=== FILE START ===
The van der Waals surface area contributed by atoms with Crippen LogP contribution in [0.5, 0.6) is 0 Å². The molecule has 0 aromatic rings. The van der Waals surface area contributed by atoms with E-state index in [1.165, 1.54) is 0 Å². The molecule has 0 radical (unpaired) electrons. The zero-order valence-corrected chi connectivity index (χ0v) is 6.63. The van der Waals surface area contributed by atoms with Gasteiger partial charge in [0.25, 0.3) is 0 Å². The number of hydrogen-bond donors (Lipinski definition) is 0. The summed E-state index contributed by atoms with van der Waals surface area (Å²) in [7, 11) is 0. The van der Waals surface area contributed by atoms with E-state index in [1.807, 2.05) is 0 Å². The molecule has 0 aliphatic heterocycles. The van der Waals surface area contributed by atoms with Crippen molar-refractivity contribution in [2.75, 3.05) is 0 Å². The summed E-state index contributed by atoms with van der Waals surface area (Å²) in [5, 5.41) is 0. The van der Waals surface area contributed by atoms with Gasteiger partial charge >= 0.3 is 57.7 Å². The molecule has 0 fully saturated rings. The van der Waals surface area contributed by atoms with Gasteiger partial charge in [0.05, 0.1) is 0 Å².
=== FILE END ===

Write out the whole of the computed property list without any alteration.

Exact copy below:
The van der Waals surface area contributed by atoms with Crippen LogP contribution in [0.5, 0.6) is 0 Å². The molecule has 0 aromatic rings. The van der Waals surface area contributed by atoms with E-state index in [1.165, 1.54) is 0 Å². The molecule has 0 radical (unpaired) electrons. The zero-order valence-corrected chi connectivity index (χ0v) is 6.63. The van der Waals surface area contributed by atoms with Gasteiger partial charge in [0.25, 0.3) is 0 Å². The number of hydrogen-bond donors (Lipinski definition) is 0. The summed E-state index contributed by atoms with van der Waals surface area (Å²) in [7, 11) is 0. The van der Waals surface area contributed by atoms with E-state index in [1.807, 2.05) is 0 Å². The molecule has 0 aliphatic heterocycles. The van der Waals surface area contributed by atoms with Crippen molar-refractivity contribution in [2.75, 3.05) is 0 Å². The summed E-state index contributed by atoms with van der Waals surface area (Å²) in [5, 5.41) is 0. The van der Waals surface area contributed by atoms with Gasteiger partial charge >= 0.3 is 57.7 Å². The molecule has 0 fully saturated rings. The van der Waals surface area contributed by atoms with Gasteiger partial charge in [0.05, 0.1) is 0 Å².